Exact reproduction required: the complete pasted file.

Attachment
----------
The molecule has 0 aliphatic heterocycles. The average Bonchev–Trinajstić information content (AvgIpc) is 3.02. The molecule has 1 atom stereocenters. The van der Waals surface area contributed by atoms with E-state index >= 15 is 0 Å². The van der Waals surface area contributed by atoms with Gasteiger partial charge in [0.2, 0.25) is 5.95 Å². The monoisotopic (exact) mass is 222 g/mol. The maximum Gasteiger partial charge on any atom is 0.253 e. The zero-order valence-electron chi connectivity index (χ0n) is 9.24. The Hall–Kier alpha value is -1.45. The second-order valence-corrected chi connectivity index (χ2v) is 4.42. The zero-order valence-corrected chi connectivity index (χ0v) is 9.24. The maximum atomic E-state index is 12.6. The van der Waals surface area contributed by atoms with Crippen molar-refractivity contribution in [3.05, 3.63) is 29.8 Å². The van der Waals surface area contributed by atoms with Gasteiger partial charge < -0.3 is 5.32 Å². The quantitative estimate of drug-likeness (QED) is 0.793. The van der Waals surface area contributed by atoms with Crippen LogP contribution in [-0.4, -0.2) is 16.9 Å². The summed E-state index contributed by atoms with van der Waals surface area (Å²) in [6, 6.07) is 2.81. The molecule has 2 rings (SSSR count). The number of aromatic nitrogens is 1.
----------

The molecule has 0 aliphatic heterocycles. The average Bonchev–Trinajstić information content (AvgIpc) is 3.02. The molecule has 1 atom stereocenters. The van der Waals surface area contributed by atoms with E-state index >= 15 is 0 Å². The van der Waals surface area contributed by atoms with Gasteiger partial charge in [0.2, 0.25) is 5.95 Å². The monoisotopic (exact) mass is 222 g/mol. The maximum Gasteiger partial charge on any atom is 0.253 e. The zero-order valence-electron chi connectivity index (χ0n) is 9.24. The Hall–Kier alpha value is -1.45. The second-order valence-corrected chi connectivity index (χ2v) is 4.42. The zero-order valence-corrected chi connectivity index (χ0v) is 9.24. The maximum atomic E-state index is 12.6. The van der Waals surface area contributed by atoms with Crippen molar-refractivity contribution in [3.05, 3.63) is 29.8 Å². The van der Waals surface area contributed by atoms with Gasteiger partial charge < -0.3 is 5.32 Å². The quantitative estimate of drug-likeness (QED) is 0.793. The van der Waals surface area contributed by atoms with Crippen LogP contribution in [-0.4, -0.2) is 16.9 Å². The summed E-state index contributed by atoms with van der Waals surface area (Å²) in [6, 6.07) is 2.81. The molecule has 2 rings (SSSR count). The number of aromatic nitrogens is 1.